Definitive Guide to the Stopper Position in Soccer


The stopper is a critical position in soccer formations that feature a stopper. Playing the stopper effectively can mean the difference between winning and losing. This article covers everything you need to know both about and how to play the stopper position.

First, you need to know what your responsibilities are as a stopper. You need to be good at reading the game and anticipating what the other team is going to do. You also need to be strong and agile, so you can win tackles and clear the ball from danger.

What is a Stopper in Soccer?

The stopper is typically a center-back who lines up slightly “in front” of the other defenders. Some refer to stoppers as “pushed-up center backs” and they serve to clean up attacks for the opposing team that breach the central midfield.

One-on-One defending in soccer
One-on-One defending in soccer

Stoppers act like a center-back/defensive midfielder hybrid who serves as a defensive DMZ enforcer between the midfield and the defensive third of the field.

What Does a Stopper Do in Soccer?

Defender attempting to win ball from attacker in soccer
Defender attempting to win ball from attacker in soccer

The role of the stopper is to spearhead the defense and prevent the opposing team from penetrating the final third (i.e. the defensive third of the field) and creating scoring chances. Stoppers need to be good at reading the game and anticipating what the other team is going to do. They also need to be able to win tackles and clear the ball from danger.

What Skills Should a Stopper Have in Soccer?

Two soccer players battling for the ball
Two soccer players battling for the ball

A good stopper should have an excellent reading of the game, anticipation skills, tackling skills, strong ball control skills, and strength. They should be able to position themselves in front of the other defenders and clean up any attacks that breach the midfield.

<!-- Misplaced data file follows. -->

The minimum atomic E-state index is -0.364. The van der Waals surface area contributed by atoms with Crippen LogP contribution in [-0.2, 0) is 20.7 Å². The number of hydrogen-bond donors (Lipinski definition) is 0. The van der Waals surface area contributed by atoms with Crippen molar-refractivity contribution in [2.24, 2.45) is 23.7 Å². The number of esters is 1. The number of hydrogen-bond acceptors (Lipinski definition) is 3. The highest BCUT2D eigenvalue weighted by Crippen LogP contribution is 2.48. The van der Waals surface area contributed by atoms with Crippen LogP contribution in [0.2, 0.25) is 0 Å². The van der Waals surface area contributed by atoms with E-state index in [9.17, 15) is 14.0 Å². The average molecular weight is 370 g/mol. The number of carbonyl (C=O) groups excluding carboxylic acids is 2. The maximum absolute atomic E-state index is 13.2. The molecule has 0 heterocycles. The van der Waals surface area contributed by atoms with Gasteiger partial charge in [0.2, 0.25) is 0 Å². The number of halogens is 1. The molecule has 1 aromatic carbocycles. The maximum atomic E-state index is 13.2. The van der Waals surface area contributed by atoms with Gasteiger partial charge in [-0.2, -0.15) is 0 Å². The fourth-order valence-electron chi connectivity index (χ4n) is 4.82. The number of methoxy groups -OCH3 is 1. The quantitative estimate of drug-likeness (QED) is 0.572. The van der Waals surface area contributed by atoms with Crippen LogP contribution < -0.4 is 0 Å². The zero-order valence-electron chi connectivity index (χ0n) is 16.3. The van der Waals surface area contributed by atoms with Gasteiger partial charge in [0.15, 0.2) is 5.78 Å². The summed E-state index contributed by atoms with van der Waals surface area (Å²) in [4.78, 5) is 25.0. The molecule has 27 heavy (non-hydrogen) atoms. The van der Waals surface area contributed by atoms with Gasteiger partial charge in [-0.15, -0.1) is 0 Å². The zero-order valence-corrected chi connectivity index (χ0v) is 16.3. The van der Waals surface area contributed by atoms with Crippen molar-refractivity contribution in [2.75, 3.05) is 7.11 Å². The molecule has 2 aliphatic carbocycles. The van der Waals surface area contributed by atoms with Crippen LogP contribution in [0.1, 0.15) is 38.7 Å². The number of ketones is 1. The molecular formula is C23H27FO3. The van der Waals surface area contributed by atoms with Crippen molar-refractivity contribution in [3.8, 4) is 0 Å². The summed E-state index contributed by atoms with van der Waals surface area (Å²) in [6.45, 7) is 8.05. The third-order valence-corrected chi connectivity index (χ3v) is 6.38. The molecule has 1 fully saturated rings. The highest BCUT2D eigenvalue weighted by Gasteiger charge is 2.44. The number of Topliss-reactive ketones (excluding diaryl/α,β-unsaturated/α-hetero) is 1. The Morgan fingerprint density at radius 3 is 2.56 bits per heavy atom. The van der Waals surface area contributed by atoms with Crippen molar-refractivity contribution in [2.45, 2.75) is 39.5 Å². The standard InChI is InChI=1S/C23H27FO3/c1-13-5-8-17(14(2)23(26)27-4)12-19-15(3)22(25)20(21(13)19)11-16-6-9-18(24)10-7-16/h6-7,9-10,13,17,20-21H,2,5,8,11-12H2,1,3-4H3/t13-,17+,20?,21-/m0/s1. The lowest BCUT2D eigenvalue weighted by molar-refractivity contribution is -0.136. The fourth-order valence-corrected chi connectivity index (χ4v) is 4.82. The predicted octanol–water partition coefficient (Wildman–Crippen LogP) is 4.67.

How to Play Stopper in Soccer

There are a few things you can do to improve your play as a stopper.

First, make sure you are always in good shape.

Soccer players chasing the ball
Soccer players chasing the ball

You need to be able to run all over the field, and you need to be strong enough to win tackles. You also need to be agile enough to jump up and head the ball away from danger.

Second, practice reading the game.

Anticipating what the other team is going to do will help you stop them from scoring. When you are not in the game, spend your time on the bench watching the game and analyzing how the other team is moving. Part particular attention to how the opposing team’s attackers are moving and interacting in your defensive third of the field.

You can also watch games and clips on YouTube to gain familiarity with defensive tactics, movement and strategies.

Third, practice your tackling.

slide tackle in soccer
slide tackle in soccer

You need to be able to win the ball from the other team and clear it away from danger without fouling. For more information on how to tackle without fouling, check out our Guide to Playing Aggressive Soccer without Fouling.

Fourth, learn how to jump up and head the ball away from danger.

Women's soccer player heading the ball
Women’s soccer player heading the ball

This can be a critical part of playing the stopper position. You must be able to win the ball in the air by heading it both powerfully and accurately. Check out our heading drill in the next section to improve your ball heading skills.

By following these tips, you can improve your play.

What Soccer Drills Should Stoppers Use to Improve

Playing the stopper position in soccer can be difficult, but you can improve your game with the right soccer drills. Below are three drills that will help you become a better stopper: